OK. MVPs do not take on responsibility to help. We are not MS employees.
We try to be helpful where we can, and if we are helpful enough that other
MVPs notice, then we're nominated into a program where there are a few
perks. By no means is it compensation for work performed, and after you've
been awarded, it is very explicit that the award is for past performance and
there is no obligation. So any help is voluntary. We have lives too, but
sometimes in our free time we offer free help, instead of private consulting
during that time for $75/hr plus.
I have an HP NX9005e Athlon XP 2400+ with 768 MB RAM. It installs Vista in
under 45 minutes, I'd say it's more like 25-30 minutes for a clean install.
I just installed on my Sempron 3100 a couple of days ago and it took about
20 minutes. I installed it on a virtual machine and it took around an hour.
I have a couple of P4s at work, 2.4 and 3.2 GHz, with either 512 MB or 1 GB
of RAM, and I installed on them in about 30 minutes tops. I just upgraded
my RC2 x64 EMT64T 3.4 to RTM x64, 1 GB of RAM. It had a fair bit of stuff
on it. It took under 2 hours.
All the machines I have installed Vista on have been snappy, almost as fast
as XP to sometimes faster.
If you don't see benefits to Vista, you're not looking close enough. Paul
Thurrott said it well, from far away it doesn't look like a compelling
upgrade, but from close examination, the benefits are very numerous. (I
don't reference him often but IMO his latest articles were well-written and
Anyway sorry for the rant. It's just that I had a lot of things to do
tonight and instead spent time helping people online... for free....
MVP - Windows Server - Directory Services
"tairobi" <email@example.com> wrote in message
> The people who are disputing the installation times are saying they are
> either on Dual core procs, x64 machines or using SATA hard drives. That's
> point exactly. I am on a Dell Inspiron 2.66 GHz laptop with 1 GB of
> It's using a UATA hard drive, not Serial ATA. There are a lot of people
> using UATA. My point is that myself, the guys who post about long install
> times on these boards, and those with comparable systems can expect long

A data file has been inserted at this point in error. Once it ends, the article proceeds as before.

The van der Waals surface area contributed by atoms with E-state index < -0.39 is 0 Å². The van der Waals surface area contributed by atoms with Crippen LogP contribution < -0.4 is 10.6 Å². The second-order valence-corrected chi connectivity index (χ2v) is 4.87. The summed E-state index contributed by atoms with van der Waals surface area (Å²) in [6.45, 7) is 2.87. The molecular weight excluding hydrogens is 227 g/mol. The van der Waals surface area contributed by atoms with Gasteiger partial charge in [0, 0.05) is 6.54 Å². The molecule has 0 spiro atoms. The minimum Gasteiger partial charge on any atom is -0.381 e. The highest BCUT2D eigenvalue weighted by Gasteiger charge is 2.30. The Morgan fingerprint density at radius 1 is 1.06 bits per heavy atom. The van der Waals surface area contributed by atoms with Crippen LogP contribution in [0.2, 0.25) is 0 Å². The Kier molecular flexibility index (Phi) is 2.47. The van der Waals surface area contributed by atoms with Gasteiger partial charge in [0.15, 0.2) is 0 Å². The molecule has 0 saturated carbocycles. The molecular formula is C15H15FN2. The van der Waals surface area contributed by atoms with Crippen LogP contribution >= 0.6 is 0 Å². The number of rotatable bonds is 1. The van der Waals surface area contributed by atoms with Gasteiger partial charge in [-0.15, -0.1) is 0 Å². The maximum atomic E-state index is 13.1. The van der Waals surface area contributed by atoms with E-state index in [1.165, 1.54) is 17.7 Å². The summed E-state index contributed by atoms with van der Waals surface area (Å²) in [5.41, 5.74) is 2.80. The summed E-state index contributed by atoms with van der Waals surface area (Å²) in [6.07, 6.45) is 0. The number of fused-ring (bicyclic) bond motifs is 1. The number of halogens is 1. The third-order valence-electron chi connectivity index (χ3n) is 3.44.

> install times. I stand by that conclusion 100%.
> The MVPs may or may not be MS employees. In either case, they are still
> MVPs, meaning they have taken on a role of some responsibility and should
> trying to help people actually using this software instead of offering
> one-liner dismissals to people's problems. Microsoft should be ashamed of
> themselves for not having dedicated staff open to assisting people on
> As for not adopting Vista, I'm not saying don't ever upgrade, I'm saying
> don't adopt it now. Every OS is buggy right out of the starting gate and
> Vista has a multitude of them. My suggestion is to wait a couple of years
> Microsoft to start taking people's comments seriously and actually do
> something to make this a better operating system and not a multi-million
> dollar "mediocre" OS. It's funny how Microsoft touts that they have spent
> tens of millions on Vista and this is the best they can come up with.
> So far no one has told me any GOOD reason to upgrade from Windows Xp to
> Vista other than the graphics are prettier. Anyone? Anyone? What about
> makes it absolutely necessary for me to scrap Windows XP and move to
> So far, absolutely nothing.
> "Tim Draper" wrote:
>> no install issues here. i'd be more inclined to say its your pc.
>> took about 1hour for me (about right for a windows install on DVD)....
>> comparing the speed to an XP install on cd.
>> i installed with 1gb ram